The craft of design taps into a sophisticated—and uniquely human—way that our senses “feel-out" problems. When we push to assess material resistance, squint to gauge contrast, or stand back to feel the emotional impact of a design, we are using a give-and-take tinkering logic to explore the structure of our world. Because of this, design can be a radically firsthand approach to finding new possibilities hiding in plain view—within experiences that we take for granted. In this talk, Kelli will primarily focus on the process behind her experimental projects, where she seeks to create "lo-fi magic" by pushing paper to its functional limits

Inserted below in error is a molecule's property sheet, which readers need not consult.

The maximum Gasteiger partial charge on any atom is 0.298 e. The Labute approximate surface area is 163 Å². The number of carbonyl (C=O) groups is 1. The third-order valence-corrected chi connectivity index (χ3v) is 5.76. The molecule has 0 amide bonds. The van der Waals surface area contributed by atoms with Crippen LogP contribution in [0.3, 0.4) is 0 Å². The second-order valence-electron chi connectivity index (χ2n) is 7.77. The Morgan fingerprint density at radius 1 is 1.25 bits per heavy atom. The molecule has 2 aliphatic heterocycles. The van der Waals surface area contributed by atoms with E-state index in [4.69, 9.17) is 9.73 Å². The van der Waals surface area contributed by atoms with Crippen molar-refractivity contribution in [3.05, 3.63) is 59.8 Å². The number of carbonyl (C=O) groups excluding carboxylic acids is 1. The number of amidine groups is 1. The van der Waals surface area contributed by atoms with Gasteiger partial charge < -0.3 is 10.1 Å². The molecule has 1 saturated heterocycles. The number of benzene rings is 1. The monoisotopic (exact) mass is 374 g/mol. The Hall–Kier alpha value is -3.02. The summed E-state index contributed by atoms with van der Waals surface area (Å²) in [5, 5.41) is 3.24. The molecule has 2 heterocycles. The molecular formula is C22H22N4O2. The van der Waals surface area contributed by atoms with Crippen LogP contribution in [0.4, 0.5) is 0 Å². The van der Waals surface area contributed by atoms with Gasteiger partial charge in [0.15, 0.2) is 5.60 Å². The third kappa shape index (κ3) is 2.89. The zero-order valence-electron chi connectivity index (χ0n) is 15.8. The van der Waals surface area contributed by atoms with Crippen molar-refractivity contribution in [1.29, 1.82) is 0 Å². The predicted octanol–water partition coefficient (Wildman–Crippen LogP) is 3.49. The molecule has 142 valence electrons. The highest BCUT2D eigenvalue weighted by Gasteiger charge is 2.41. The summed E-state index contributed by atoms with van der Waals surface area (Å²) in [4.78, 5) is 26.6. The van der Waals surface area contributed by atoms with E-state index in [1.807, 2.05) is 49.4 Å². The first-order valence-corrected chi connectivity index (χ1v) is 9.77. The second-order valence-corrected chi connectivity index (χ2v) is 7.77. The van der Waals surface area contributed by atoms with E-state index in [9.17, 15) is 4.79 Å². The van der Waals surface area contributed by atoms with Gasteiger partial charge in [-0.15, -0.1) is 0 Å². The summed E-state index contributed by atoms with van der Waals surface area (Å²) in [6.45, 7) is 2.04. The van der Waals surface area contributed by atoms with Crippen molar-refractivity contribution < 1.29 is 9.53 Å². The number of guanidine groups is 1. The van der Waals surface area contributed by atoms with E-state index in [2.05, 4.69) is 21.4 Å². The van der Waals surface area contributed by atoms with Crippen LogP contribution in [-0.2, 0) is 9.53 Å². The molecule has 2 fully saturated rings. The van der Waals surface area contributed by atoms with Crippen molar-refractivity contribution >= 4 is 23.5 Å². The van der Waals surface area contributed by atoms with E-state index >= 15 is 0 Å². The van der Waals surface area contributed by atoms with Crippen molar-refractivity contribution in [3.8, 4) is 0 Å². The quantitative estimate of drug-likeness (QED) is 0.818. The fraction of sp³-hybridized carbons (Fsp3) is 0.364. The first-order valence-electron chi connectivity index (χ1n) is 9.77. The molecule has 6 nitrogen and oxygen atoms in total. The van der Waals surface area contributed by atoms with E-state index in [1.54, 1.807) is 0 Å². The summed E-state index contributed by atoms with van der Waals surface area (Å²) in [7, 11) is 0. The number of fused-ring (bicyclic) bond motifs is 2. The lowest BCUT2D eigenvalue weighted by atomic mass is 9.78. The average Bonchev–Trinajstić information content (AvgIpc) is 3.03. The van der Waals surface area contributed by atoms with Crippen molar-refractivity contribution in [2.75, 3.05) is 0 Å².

The Hidden Talents of Everyday Things
Kelli Anderson is a designer/paper engineer who uses humble materials to expose invisible forces at play in the world. Obsessed with the transparency and intimacy offered by “lo-fi magic”, she believes that handheld experiences can effectively challenge our expectations about the larger world. Her first book, a functional pop-up camera titled, “This Book is a Camera,” was published by the Museum of Modern Art last year and "This Book is a Planetarium"—a collection of pop-up lo-fi technology—is being published by Chronicle Books in October. She is known for her paper record player wedding invitation and her work in the Yes Men's counterfeit NY Times hoax.